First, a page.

Thursday, October 27, 2011


Gratitude is the antidote to bitterness and resentment. 
The more light you allow within you,
 the brighter the world you live in will be.  
                                                           Shakti Gawain

     I’ve been asked numerous times if I feel angry and bitter about my circumstances. Have I railed at God, or wished that I had not lived? Some people have even suggested that had they been the ones who had contracted my illness, they would not have wanted to live.

     Honestly, there have been moments when I’ve been angry about my circumstances. If I welcomed everything that has happened to me with open arms, I would either be living in the land of denial, or out and out lying to myself… and everyone else.  I am, after all, human.  I have felt tremendous loss and devastating sadness over these past fourteen years.  But I recognize that if I stay in the darkness of despair, I would never be able to live a full and complete life...a life filled with gratitude.

     I am well centered in my everyday reality. I know what I’m facing when I put my prosthetic legs on before I get out of bed each morning. And there are some days when soreness of my residual limbs or fatigue greets me, even before the prostheses go on. But the knowledge of having another day, being able to get up and face whatever the day holds, trumps the feelings of soreness and fatigue. Recognizing how close I came to not having a life feeds my feelings of gratitude, and enables me to live without bitterness and resentment.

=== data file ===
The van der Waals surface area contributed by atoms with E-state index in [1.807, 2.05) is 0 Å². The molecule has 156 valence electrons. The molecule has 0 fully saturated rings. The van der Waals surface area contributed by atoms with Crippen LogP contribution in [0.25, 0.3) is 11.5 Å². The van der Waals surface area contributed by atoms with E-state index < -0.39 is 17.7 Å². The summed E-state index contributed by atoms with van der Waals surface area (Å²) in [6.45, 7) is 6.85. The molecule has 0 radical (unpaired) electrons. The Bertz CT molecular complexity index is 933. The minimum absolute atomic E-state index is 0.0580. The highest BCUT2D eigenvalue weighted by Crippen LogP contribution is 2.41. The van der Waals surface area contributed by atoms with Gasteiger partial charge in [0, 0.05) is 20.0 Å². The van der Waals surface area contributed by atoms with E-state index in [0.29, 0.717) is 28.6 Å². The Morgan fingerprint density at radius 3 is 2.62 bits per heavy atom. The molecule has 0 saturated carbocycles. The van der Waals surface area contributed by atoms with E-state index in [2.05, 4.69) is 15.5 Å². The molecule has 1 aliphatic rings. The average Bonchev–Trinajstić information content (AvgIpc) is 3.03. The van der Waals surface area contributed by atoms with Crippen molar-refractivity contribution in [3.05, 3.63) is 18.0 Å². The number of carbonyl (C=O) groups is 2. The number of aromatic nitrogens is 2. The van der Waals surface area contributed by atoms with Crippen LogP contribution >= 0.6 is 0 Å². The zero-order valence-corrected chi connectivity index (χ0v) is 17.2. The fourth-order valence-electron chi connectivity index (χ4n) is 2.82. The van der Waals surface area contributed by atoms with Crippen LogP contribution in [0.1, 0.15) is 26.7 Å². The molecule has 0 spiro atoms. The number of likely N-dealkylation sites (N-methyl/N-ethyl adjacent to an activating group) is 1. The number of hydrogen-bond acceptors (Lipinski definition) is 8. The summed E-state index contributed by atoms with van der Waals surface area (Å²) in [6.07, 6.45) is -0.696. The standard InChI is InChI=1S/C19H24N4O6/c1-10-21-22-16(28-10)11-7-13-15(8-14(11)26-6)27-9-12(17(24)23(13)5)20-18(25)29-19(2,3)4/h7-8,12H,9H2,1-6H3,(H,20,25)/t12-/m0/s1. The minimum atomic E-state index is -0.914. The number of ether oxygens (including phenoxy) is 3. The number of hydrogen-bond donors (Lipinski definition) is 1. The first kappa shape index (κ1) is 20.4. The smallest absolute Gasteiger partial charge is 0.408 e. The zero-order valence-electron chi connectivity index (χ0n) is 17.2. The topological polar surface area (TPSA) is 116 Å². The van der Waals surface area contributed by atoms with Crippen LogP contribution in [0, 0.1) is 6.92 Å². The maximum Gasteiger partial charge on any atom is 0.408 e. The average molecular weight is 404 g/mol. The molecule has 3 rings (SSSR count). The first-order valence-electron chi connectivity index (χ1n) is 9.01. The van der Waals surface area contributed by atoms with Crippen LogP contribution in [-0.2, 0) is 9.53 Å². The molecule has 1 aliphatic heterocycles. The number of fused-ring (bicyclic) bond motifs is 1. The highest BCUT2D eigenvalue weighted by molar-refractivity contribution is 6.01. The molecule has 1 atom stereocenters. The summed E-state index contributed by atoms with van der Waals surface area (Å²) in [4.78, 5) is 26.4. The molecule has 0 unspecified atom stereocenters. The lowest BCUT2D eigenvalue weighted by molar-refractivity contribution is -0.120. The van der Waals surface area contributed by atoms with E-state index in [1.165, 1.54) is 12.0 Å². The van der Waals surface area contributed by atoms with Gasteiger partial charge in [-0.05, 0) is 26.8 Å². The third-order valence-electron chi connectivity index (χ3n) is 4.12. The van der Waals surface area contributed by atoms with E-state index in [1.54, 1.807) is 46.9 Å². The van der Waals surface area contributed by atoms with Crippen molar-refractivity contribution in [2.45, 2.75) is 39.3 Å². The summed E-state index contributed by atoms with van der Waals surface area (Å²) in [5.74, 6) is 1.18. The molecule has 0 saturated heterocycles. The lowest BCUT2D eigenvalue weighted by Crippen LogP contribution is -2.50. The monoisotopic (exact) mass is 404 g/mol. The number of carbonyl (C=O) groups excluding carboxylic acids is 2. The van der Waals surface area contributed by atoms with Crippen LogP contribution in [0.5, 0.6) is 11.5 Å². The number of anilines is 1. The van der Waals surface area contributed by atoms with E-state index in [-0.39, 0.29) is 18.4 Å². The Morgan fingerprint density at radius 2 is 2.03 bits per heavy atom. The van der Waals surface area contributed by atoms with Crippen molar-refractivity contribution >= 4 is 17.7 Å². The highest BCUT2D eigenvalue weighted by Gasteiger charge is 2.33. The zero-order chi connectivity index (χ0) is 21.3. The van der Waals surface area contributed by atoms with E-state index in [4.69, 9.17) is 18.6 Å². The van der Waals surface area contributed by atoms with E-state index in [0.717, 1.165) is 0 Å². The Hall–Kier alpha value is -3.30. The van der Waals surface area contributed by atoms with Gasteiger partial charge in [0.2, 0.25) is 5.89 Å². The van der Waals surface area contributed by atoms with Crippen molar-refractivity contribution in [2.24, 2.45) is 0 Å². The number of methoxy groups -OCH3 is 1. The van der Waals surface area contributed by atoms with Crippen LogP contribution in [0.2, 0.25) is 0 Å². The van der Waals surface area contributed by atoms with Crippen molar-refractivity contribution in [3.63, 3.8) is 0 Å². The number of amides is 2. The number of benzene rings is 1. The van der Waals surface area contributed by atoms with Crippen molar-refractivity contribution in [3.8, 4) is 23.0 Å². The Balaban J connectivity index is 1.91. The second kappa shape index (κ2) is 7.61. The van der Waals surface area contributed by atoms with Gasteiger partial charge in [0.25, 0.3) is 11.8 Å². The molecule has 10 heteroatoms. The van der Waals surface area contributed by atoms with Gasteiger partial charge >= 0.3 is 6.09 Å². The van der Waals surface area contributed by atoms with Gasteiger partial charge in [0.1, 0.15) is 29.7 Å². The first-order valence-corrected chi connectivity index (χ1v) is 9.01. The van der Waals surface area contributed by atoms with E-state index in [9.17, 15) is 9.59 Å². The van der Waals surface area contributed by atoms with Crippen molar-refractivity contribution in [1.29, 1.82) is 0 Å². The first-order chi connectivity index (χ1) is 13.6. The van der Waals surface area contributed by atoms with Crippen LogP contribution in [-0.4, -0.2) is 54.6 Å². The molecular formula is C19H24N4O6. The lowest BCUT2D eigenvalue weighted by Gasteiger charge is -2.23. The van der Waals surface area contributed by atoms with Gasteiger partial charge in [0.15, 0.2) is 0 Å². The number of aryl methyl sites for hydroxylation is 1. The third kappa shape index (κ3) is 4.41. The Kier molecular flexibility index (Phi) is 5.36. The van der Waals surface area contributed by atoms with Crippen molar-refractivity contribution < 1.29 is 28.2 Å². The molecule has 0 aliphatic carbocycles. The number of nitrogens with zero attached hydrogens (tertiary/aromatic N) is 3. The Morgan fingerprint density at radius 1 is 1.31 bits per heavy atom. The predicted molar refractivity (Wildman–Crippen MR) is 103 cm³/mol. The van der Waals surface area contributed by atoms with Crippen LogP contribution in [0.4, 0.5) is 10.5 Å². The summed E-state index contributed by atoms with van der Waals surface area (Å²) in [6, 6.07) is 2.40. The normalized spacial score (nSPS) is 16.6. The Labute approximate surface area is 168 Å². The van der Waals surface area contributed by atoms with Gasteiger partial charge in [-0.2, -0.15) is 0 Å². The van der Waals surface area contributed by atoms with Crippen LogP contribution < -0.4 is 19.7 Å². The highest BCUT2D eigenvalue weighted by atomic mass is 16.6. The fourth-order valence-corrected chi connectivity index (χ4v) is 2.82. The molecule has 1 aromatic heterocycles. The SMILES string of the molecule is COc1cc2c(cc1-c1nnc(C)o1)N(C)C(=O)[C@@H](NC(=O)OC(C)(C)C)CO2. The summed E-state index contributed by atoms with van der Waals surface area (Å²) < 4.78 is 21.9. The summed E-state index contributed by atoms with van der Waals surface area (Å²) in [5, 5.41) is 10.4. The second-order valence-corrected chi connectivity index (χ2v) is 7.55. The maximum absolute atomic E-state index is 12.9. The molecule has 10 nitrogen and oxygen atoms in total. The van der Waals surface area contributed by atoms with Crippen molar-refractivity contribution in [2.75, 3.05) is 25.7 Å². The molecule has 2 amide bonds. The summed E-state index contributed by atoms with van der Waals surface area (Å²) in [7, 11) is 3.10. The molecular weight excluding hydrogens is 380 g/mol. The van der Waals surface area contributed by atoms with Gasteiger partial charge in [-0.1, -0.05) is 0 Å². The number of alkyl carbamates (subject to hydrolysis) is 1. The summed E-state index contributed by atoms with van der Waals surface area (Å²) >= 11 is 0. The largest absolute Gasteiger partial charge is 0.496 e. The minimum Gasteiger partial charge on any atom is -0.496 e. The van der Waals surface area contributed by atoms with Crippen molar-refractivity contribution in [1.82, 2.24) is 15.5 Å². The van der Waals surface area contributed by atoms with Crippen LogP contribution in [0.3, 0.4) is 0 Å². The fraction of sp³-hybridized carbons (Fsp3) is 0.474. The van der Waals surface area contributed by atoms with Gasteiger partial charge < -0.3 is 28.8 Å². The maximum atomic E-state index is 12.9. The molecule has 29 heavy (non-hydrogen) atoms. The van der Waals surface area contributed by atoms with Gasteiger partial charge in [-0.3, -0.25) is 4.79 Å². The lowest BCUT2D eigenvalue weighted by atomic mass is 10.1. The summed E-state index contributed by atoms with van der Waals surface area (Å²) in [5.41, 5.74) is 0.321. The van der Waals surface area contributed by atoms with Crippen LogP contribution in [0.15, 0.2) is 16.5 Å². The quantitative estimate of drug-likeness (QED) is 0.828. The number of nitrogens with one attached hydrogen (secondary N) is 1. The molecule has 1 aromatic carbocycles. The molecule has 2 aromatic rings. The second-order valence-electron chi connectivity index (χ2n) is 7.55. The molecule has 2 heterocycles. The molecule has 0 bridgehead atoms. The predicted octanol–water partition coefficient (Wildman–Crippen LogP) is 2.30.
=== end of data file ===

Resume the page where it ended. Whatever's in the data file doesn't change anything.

When my husband, Michael, was diagnosed with cancer—less than two years after my recovery and rehab—I honestly believed that he would live. Even though the oncologist was not optimistic about Michel’s chances, I felt that I had paid the karmic dues for my family. I was convinced that nothing bad would ever touch my family again. I was certain that Michael would have a positive outcome.  But as convinced as I was about his survival, the enormity of my dues paid was still not enough.

     After Michael died, I wrote a letter to everyone who had supported my family during the last stages of his life and subsequent death. It was undoubtedly the most devastating time of my life, and I was tremendously grateful for the support from family and friends. In my letter, I expressed my gratitude for their love, their presence in my life, and in the lives of my children.  I asked my mom to read my letter before I sent it out, wanting her feedback.  After reading it she gazed at me, almost in disbelief.

      “After all you’ve lost,” she began, her voice quivering with emotion, “how can you remain so positive?” 

     I shrugged my shoulders, and said “I guess I view it like this Mom. If I only looked at what I’ve lost, I’d never be able to see what I have.” 

     I’ll admit it.  I am one of “those (annoying) people” who wakes up every morning, grateful for another day. I figure that not only am I lucky to be alive to face my day, but I am lucky to have the choice of how I live each day.  If I chose to live surrounded by my losses, how could the light of hope ever come into my being—my soul? I readily choose that antidote to resentment and despair. I choose to see what I have, and feel darned grateful for it.

     Gratitude is a necessary tool in the Survivor’s tool kit. If you aren’t recognizing at least one thing every day, no matter how big or small, to be grateful for, then you’re not allowing the light of gratitude to brighten up your day. Believe me darkness is pervasive and can be devastating. But allowing even the tiniest ray of light into your life can lessen and often times eliminate the feelings of desperation and despair, especially if that “ray” comes in the form of gratitude.

     So if you find yourself feeling like your life is not a great place to be right now, try to find something in which you feel truly grateful.   When you begin to realize all that you have to be grateful for, the better your life will become. 


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